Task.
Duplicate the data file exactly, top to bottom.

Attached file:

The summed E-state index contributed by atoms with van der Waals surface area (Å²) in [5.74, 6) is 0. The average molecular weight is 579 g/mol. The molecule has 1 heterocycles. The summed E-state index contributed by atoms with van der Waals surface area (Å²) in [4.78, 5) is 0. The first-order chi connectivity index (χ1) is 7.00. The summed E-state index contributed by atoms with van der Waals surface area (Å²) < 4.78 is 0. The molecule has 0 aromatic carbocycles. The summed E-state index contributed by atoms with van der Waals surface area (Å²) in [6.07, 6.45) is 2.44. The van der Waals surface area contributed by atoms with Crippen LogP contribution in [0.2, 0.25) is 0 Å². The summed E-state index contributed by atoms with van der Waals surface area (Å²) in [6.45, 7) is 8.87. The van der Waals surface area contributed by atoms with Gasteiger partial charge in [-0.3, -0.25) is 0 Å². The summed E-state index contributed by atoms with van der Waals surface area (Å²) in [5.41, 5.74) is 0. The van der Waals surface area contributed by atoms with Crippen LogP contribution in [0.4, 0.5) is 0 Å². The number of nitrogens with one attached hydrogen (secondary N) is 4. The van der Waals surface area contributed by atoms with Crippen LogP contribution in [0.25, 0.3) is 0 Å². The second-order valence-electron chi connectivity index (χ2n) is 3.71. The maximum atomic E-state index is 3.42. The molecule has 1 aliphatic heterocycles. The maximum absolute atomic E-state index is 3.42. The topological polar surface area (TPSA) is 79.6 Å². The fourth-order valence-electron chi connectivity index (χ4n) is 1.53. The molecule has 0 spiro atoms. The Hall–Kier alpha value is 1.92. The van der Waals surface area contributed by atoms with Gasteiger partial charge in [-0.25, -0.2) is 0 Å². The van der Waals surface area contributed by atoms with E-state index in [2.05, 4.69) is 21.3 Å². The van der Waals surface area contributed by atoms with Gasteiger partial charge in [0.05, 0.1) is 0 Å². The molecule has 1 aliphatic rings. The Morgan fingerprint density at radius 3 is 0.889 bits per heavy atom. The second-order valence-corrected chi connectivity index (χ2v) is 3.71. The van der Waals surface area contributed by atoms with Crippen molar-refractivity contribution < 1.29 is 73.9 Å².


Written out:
The summed E-state index contributed by atoms with van der Waals surface area (Å²) in [5.74, 6) is 0. The average molecular weight is 579 g/mol. The molecule has 1 heterocycles. The summed E-state index contributed by atoms with van der Waals surface area (Å²) in [4.78, 5) is 0. The first-order chi connectivity index (χ1) is 7.00. The summed E-state index contributed by atoms with van der Waals surface area (Å²) < 4.78 is 0. The molecule has 0 aromatic carbocycles. The summed E-state index contributed by atoms with van der Waals surface area (Å²) in [6.07, 6.45) is 2.44. The van der Waals surface area contributed by atoms with Crippen LogP contribution in [0.2, 0.25) is 0 Å². The summed E-state index contributed by atoms with van der Waals surface area (Å²) in [6.45, 7) is 8.87. The van der Waals surface area contributed by atoms with Gasteiger partial charge in [-0.3, -0.25) is 0 Å². The summed E-state index contributed by atoms with van der Waals surface area (Å²) in [5.41, 5.74) is 0. The van der Waals surface area contributed by atoms with Crippen LogP contribution in [0.4, 0.5) is 0 Å². The number of nitrogens with one attached hydrogen (secondary N) is 4. The van der Waals surface area contributed by atoms with Crippen LogP contribution in [0.25, 0.3) is 0 Å². The second-order valence-electron chi connectivity index (χ2n) is 3.71. The maximum atomic E-state index is 3.42. The molecule has 1 aliphatic heterocycles. The maximum absolute atomic E-state index is 3.42. The topological polar surface area (TPSA) is 79.6 Å². The fourth-order valence-electron chi connectivity index (χ4n) is 1.53. The molecule has 0 spiro atoms. The Hall–Kier alpha value is 1.92. The van der Waals surface area contributed by atoms with Gasteiger partial charge in [-0.25, -0.2) is 0 Å². The van der Waals surface area contributed by atoms with E-state index in [2.05, 4.69) is 21.3 Å². The van der Waals surface area contributed by atoms with Gasteiger partial charge in [0.05, 0.1) is 0 Å². The molecule has 1 aliphatic rings. The Morgan fingerprint density at radius 3 is 0.889 bits per heavy atom. The second-order valence-corrected chi connectivity index (χ2v) is 3.71. The van der Waals surface area contributed by atoms with Crippen molar-refractivity contribution < 1.29 is 73.9 Å².